complaint about a journey that was painful, tedious, and seemingly pointless. The speaker says that a voice was always whispering in their ears as they went that "this was all folly". The magus seems generally unimpressed by the infant, and yet he realizes that the incarnation has changed everything. He asks, ". . . were we led all that way for Birth or Death?" The birth of the Christ was the death of his world of magic, astrology, and paganism. The speaker, recalling his journey in old age, says that after that birth his world had died, and he had little left to do but wait for his own end. There are at least two formal elements of the poem that are interesting. The first is that the poem maintains Eliot's long habit of using the dramatic monologue a form he inherited and adapted from Robert Browning. The speaker of the poem is in agitation and speaks to the reader directly. His revelations are accidental and born out of his emotional distress. As with other works, Eliot chooses an elderly speaker someone who is world weary, reflective, and sad (cf. The Love Song of J. Alfred Prufrock , Gerontion, the Tiresias narrator of The Waste Land, and possibly the narrator of The Hollow Men). His narrator in this poem is a witness to historical change who seeks to rise above his historical moment, a man who, despite material wealth and prestige, has lost his spiritual bearings. Secondly, the poem has a number of symbolist elements, where an entire philosophical position is summed up by the manifestation of a single image. For example, the narrator says that on the journey they saw "three trees against a low sky"; the single image of the three trees implies the historical future (the crucifixion) and the spiritual truth of the future (the skies lowered and heaven opened). These features are not "symbols" in the usual sense. They are physical features that contain what the Symbolists would see as a transhistorical truth. This is notable in that Eliot, although using symbols throughout his poetic career, did not write in a Symbolist manner as often in the middle of his career, as he had moved instead toward a more fragmentary view of human perception of truth. NOTES Lines 1-5. This section is a modified quotation from Lancelot Andrewes' (1555 1626) Christmas sermon preached before King James I in 1622. Eliot chose to begin his poem with this quotation because Lancelot Andrewes' attitude to the journey the Magi performed is the same as his own. In his sermon Andrewes emphasized the arduous nature of the journey. He says that what the Magi found at the end of the journey was neither solace nor wisdom but an inexplicable mystery. Eliot published this poem soon after his baptism and confirmation in the Church of England and he is dramatizing in the person of the Magus a struggle for harmony he felt in his own soul. The Magus could have felt, Eliot thought, what he himself had been feeling: the experience of conversion without the full benefit of assured faith. The part of the sermon which is adapted here is: "A cold coming they had of it, at the time of the year, just the worst time of the year to take a journey, and especially a long journey in. The ways deep, the weather sharp, the days short, the sun farthest off, in solstio brumali the very dead winter. Immediately before this passage Andrewes reviews the hardships of the journey. The rest of the poem appears to be a meditation upon this quotation. One should imagine that the lines from Lancelot Andrewes are being read to the Magus and that this occasions his own flow of memory. Lancelot Andrewes was a bishop renowned for his preaching and theological writing. He was also one of the translators of the Authorized Version of the Bible. L.1. The journey was cold and uncomfortable, as it was winter. PC/TSRS-DLF/ENG-XII/06 Page 2 of 10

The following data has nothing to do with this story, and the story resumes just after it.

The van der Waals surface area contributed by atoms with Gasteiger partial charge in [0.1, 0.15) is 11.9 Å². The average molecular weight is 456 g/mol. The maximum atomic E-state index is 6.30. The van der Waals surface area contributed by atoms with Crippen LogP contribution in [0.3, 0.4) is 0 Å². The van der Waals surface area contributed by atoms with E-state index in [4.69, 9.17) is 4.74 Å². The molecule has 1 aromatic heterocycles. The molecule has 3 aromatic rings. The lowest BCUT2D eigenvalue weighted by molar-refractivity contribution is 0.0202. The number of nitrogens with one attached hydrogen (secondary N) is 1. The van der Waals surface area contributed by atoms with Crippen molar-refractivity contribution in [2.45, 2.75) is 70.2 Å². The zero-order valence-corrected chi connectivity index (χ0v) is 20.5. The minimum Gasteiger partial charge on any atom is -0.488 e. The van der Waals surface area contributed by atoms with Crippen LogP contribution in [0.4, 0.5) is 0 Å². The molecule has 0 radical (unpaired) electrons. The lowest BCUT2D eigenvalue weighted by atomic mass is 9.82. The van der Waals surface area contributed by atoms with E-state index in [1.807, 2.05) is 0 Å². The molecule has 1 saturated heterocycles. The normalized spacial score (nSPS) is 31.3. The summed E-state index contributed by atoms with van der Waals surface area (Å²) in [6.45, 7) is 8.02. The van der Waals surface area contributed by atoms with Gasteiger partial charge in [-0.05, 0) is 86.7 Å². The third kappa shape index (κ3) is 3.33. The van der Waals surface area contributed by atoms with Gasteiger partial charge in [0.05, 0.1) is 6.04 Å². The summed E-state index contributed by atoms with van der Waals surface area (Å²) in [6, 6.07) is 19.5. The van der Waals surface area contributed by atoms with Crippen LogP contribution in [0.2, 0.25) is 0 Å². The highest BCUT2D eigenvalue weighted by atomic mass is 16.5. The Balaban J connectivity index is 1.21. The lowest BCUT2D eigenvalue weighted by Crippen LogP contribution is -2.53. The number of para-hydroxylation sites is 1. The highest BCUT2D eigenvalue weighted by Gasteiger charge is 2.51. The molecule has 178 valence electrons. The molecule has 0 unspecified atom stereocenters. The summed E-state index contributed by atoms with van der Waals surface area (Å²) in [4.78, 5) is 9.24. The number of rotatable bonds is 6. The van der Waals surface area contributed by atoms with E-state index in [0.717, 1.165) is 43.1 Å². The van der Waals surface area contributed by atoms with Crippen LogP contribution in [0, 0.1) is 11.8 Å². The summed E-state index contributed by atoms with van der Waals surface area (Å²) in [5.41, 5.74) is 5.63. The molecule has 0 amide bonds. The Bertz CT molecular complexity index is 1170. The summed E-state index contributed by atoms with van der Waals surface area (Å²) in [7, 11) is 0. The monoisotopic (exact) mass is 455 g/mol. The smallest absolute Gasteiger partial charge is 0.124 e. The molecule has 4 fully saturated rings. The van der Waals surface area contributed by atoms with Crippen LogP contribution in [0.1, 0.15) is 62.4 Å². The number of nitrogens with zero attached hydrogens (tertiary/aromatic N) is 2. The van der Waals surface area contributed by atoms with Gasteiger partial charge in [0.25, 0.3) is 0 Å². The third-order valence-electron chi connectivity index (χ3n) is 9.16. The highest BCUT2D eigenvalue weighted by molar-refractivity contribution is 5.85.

L.2. Winter is the worst time of the year. In the northern hemisphere winter season consists of December, January and February. L.3. Winter is not a good time for travel; it is particularly unsuitable for long journeys. L.4. Ways deep: ways led through narrow valleys or the ways were deep in snow. Sharp: harsh L.5. The very dead of winter: the coldest part of winter L.6. Camels galled: The camels had painful swelling on their bodies. Sore-footed: Their feet were injured and so painful. This made them ill-tempered. Refractory: difficult to control; unruly L.7. Lying ...snow: The camels tended to lie down in the snow which melted under them because of body heat. ' L. 8-10. At times the Magi regretted that they ever set out on this journey. They knew they could have enjoyed themselves in summer palaces built on mountain sides; they thought of the level outdoor areas (terraces) where they could sit and watch things; they thought of the beautiful girls who used to bring them drinks. All this filled them with regret. L.10. The image of the silken girl was suggested by a line in Perse's Anabase (Canto V) "our scented girls clad in a breath of silk webs." Sherbet: a kind of fizzy drink L.11. Note the participial syntax used in the first 16 lines. Lines 11 and 12 describe the behaviour of the camel men. Grumbling: complaining L.13: Night fires going out: They slept around bonfires at night. The fires sometimes went out be- cause they did not have enough firewood to keep it going. L.14. Hostile: inimical. Both the hostile cities and the unfriendly villages remind the Magi violent contrast of the places of contentment they have deserted. L.15. The villages were dirty; the villagers charged high prices for their services. L.17. At the end they decided not to have regular rest at night, possibly because that way they would be able to save time. Further, that would make them less dependent on the people who charged high prices. L.18. In snatches: not continuously L.19. The worst affliction was their own nagging doubt whether they had acted foolishly by undertaking the journey. The voices singing in their ears might stand for their own doubting selves. L.20. Folly: foolishness L.21. Then... valley: In the morning they found themselves in a valley which had temperate climate. This transition from darkness to light is highly symbolic. It makes us think of the birth of Christ which marked PC/TSRS-DLF/ENG-XII/06 Page 3 of 10 by their